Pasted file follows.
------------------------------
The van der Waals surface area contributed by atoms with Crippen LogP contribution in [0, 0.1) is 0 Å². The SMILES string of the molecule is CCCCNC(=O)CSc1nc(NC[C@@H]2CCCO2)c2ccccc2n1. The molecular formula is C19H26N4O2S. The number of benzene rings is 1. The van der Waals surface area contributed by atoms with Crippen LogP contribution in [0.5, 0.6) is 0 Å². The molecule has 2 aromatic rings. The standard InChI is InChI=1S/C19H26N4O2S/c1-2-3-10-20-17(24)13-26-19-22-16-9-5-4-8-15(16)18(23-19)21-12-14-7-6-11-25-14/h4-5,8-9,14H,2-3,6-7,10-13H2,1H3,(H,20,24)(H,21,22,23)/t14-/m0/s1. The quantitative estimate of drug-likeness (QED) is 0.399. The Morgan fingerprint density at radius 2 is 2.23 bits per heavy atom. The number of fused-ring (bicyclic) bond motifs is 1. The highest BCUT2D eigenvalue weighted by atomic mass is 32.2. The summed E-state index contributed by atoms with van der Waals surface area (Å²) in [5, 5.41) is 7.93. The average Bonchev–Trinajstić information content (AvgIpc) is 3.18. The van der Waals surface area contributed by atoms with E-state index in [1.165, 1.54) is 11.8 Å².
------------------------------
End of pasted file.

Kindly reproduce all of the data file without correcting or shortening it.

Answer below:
The van der Waals surface area contributed by atoms with Crippen LogP contribution in [0, 0.1) is 0 Å². The SMILES string of the molecule is CCCCNC(=O)CSc1nc(NC[C@@H]2CCCO2)c2ccccc2n1. The molecular formula is C19H26N4O2S. The number of benzene rings is 1. The van der Waals surface area contributed by atoms with Crippen LogP contribution in [0.5, 0.6) is 0 Å². The molecule has 2 aromatic rings. The standard InChI is InChI=1S/C19H26N4O2S/c1-2-3-10-20-17(24)13-26-19-22-16-9-5-4-8-15(16)18(23-19)21-12-14-7-6-11-25-14/h4-5,8-9,14H,2-3,6-7,10-13H2,1H3,(H,20,24)(H,21,22,23)/t14-/m0/s1. The quantitative estimate of drug-likeness (QED) is 0.399. The Morgan fingerprint density at radius 2 is 2.23 bits per heavy atom. The number of fused-ring (bicyclic) bond motifs is 1. The highest BCUT2D eigenvalue weighted by atomic mass is 32.2. The summed E-state index contributed by atoms with van der Waals surface area (Å²) in [5, 5.41) is 7.93. The average Bonchev–Trinajstić information content (AvgIpc) is 3.18. The van der Waals surface area contributed by atoms with E-state index in [1.165, 1.54) is 11.8 Å².